Cassie Fratto testified to Toni Fratto’s character, particularly before she became romantically involved with Patten.
“Toni is very courageous, kind, compassionate, (and) very respectful. She would be your best friend. She would do anything for you. She loves life,” Cassie Fratto said tearfully.
Fratto and Patten began dating during their sophomore year of high school. Sometime during the relationship, Patten got kicked out of his house and the Frattos allowed him to move into their home.
Cassie Fratto testified to seeing a school surveillance tape of Patten being physically abusive to Fratto by pushing her against a wall and choking her.
“Knowing what you know about that attack on her, why would you open your home to that person?” Springgate asked.
“Toni was very much in love with Kody,” Cassie Fratto said. “We were afraid that if we did not (open our home) that he would take Toni away from us and our family.”
According to Cassie Fratto, since Toni Fratto’s incarceration and separation from Patten, she has noticed a change in her daughter’s demeanor. She also said she hoped time served would help her daughter rehabilitate.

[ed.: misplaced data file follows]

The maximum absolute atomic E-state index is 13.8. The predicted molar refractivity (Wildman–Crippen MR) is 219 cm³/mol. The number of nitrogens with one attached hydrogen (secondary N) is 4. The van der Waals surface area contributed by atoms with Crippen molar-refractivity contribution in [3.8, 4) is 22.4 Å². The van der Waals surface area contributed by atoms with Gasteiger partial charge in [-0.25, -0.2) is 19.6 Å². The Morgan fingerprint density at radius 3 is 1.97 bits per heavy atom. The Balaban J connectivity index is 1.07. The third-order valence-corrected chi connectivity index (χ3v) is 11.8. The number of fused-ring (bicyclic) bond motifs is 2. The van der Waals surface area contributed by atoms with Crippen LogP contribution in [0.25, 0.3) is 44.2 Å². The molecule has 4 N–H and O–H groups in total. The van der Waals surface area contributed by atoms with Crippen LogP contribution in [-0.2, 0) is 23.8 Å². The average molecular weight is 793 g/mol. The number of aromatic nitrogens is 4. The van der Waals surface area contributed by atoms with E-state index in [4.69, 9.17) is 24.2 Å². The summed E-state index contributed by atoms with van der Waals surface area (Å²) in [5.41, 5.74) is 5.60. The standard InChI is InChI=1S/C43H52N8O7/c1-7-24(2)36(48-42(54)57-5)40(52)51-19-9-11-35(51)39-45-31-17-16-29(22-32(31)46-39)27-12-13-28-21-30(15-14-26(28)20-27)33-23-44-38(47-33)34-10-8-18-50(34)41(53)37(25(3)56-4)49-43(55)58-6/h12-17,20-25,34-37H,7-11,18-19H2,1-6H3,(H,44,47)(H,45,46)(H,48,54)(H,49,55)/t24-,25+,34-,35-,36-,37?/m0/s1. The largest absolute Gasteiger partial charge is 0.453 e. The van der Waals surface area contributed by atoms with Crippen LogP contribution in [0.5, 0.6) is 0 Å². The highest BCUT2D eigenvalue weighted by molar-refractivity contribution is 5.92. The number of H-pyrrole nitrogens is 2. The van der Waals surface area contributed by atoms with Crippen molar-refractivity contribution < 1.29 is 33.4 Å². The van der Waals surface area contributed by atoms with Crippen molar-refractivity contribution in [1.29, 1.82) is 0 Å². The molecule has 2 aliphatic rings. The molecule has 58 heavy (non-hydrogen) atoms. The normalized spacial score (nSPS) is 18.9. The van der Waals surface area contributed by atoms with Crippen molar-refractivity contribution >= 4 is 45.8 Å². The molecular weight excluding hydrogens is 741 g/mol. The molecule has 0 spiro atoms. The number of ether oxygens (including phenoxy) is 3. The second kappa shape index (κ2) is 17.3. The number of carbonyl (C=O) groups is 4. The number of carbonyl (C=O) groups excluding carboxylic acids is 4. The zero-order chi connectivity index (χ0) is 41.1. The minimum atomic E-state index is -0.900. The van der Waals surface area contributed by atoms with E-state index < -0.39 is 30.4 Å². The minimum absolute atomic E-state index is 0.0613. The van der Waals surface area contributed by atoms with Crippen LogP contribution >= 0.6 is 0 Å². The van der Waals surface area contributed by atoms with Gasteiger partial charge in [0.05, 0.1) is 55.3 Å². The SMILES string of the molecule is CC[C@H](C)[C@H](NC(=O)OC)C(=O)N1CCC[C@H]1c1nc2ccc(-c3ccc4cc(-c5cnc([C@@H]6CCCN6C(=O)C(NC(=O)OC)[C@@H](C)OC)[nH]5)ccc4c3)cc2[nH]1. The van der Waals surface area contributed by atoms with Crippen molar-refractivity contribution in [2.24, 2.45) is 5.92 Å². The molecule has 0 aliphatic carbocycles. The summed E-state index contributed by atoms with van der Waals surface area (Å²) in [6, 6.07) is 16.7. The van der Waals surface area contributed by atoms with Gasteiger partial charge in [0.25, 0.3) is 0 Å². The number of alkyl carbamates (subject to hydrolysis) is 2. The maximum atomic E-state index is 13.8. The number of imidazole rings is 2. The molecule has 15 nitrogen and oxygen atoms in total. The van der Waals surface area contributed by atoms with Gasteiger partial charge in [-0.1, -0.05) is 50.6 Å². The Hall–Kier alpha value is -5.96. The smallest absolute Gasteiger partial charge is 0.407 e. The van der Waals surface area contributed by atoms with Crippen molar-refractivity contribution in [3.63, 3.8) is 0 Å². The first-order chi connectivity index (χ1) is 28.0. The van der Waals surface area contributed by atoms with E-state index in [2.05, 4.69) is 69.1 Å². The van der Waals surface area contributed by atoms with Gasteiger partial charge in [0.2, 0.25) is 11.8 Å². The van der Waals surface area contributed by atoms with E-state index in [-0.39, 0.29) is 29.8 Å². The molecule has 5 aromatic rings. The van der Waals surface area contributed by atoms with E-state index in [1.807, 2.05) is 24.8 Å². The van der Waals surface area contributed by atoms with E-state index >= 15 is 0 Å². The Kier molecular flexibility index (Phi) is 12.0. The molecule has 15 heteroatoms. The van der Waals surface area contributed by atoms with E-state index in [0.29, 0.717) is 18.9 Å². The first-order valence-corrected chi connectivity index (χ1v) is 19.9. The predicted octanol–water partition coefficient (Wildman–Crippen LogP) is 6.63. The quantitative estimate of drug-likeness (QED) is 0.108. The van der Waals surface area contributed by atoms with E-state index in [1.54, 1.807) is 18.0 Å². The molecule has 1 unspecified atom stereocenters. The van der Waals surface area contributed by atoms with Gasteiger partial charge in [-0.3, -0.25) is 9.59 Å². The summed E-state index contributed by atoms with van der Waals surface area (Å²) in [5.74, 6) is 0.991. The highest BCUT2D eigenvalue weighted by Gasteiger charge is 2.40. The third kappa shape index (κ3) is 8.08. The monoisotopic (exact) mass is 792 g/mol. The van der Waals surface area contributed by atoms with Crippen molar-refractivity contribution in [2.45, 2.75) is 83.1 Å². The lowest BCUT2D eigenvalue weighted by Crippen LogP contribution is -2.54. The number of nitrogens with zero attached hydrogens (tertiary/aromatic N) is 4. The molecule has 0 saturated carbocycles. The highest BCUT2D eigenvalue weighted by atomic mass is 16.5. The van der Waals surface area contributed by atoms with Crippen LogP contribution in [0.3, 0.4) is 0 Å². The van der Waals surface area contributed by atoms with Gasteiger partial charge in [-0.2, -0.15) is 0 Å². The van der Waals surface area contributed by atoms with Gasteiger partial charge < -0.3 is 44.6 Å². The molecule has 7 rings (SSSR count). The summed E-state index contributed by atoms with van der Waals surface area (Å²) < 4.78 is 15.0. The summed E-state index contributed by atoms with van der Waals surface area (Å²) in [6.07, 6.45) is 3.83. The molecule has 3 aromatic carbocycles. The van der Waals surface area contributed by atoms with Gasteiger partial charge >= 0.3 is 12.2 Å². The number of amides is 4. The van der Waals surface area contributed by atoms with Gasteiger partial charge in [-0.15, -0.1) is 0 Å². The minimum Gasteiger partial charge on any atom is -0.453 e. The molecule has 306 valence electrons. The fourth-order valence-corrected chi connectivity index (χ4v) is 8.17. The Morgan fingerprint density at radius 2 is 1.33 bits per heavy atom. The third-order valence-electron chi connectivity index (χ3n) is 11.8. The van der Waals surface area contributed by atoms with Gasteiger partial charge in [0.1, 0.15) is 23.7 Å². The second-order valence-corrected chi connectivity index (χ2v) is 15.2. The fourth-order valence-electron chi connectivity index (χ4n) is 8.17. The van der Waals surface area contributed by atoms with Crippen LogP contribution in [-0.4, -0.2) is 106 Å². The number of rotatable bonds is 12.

“She was losing herself … What I see now is, we have our Toni back. She’s come to the realization of the abuse that she was put through by being in a relationship with (Patten),” Cassie Fratto said.
“She is realizing the importance of being new and true to yourself. She wants to help others that suffered through abuse, through the pain and anguish of someone taking your life away from you,” Cassie Fratto said.
In his closing argument, Torvinen asked Papez to consider the brutality of the murder when making his sentence.
“It’s as horrific a murder as I suspect you will ever see. That word is inadequate to describe the circumstances of this event. Moreover, it’s as innocent a victim as anyone might envision,” Torvinen said.
“Ms. Fratto participated in a sequence of events which has inflicted an agony on Micaela’s family and friends which probably surpasses understanding,” said Torvinen. “They will suffer, as you’ve seen here, each and every day of their lives. The state has asked that you impose the maximum sentence available to you under the law.”
“I would submit that the question here is: Is she a sheep or is she a wolf?” said Springgate. “She is in fact a documented victim of both physical and emotional abuse.”